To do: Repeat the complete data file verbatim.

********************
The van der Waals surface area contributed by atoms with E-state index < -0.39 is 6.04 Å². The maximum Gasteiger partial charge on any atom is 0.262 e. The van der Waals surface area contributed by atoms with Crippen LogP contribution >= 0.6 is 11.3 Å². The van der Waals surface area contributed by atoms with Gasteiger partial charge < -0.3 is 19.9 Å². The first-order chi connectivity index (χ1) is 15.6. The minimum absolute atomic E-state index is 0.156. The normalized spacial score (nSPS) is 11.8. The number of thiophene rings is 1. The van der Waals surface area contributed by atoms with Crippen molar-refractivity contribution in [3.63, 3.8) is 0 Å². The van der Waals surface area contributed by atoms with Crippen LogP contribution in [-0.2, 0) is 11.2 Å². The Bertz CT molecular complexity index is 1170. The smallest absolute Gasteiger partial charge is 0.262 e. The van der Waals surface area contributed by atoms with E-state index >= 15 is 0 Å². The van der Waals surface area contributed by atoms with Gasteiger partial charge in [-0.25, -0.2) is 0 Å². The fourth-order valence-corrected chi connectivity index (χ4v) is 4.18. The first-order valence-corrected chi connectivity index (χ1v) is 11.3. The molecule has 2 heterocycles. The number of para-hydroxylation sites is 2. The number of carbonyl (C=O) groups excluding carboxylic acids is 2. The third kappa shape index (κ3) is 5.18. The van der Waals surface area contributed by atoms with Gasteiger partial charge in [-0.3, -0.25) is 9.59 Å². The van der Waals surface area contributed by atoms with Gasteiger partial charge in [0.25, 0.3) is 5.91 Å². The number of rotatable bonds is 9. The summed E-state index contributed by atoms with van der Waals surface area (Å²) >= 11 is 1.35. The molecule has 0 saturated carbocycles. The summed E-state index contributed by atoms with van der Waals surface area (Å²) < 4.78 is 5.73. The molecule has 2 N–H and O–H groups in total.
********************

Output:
The van der Waals surface area contributed by atoms with E-state index < -0.39 is 6.04 Å². The maximum Gasteiger partial charge on any atom is 0.262 e. The van der Waals surface area contributed by atoms with Crippen LogP contribution >= 0.6 is 11.3 Å². The van der Waals surface area contributed by atoms with Gasteiger partial charge < -0.3 is 19.9 Å². The first-order chi connectivity index (χ1) is 15.6. The minimum absolute atomic E-state index is 0.156. The normalized spacial score (nSPS) is 11.8. The number of thiophene rings is 1. The van der Waals surface area contributed by atoms with Crippen molar-refractivity contribution in [3.63, 3.8) is 0 Å². The van der Waals surface area contributed by atoms with Crippen LogP contribution in [-0.2, 0) is 11.2 Å². The Bertz CT molecular complexity index is 1170. The smallest absolute Gasteiger partial charge is 0.262 e. The van der Waals surface area contributed by atoms with E-state index >= 15 is 0 Å². The van der Waals surface area contributed by atoms with Gasteiger partial charge in [-0.25, -0.2) is 0 Å². The fourth-order valence-corrected chi connectivity index (χ4v) is 4.18. The first-order valence-corrected chi connectivity index (χ1v) is 11.3. The molecule has 2 heterocycles. The number of para-hydroxylation sites is 2. The number of carbonyl (C=O) groups excluding carboxylic acids is 2. The third kappa shape index (κ3) is 5.18. The van der Waals surface area contributed by atoms with Gasteiger partial charge in [-0.3, -0.25) is 9.59 Å². The van der Waals surface area contributed by atoms with Gasteiger partial charge in [0.25, 0.3) is 5.91 Å². The number of rotatable bonds is 9. The summed E-state index contributed by atoms with van der Waals surface area (Å²) >= 11 is 1.35. The molecule has 0 saturated carbocycles. The summed E-state index contributed by atoms with van der Waals surface area (Å²) < 4.78 is 5.73. The molecule has 2 N–H and O–H groups in total.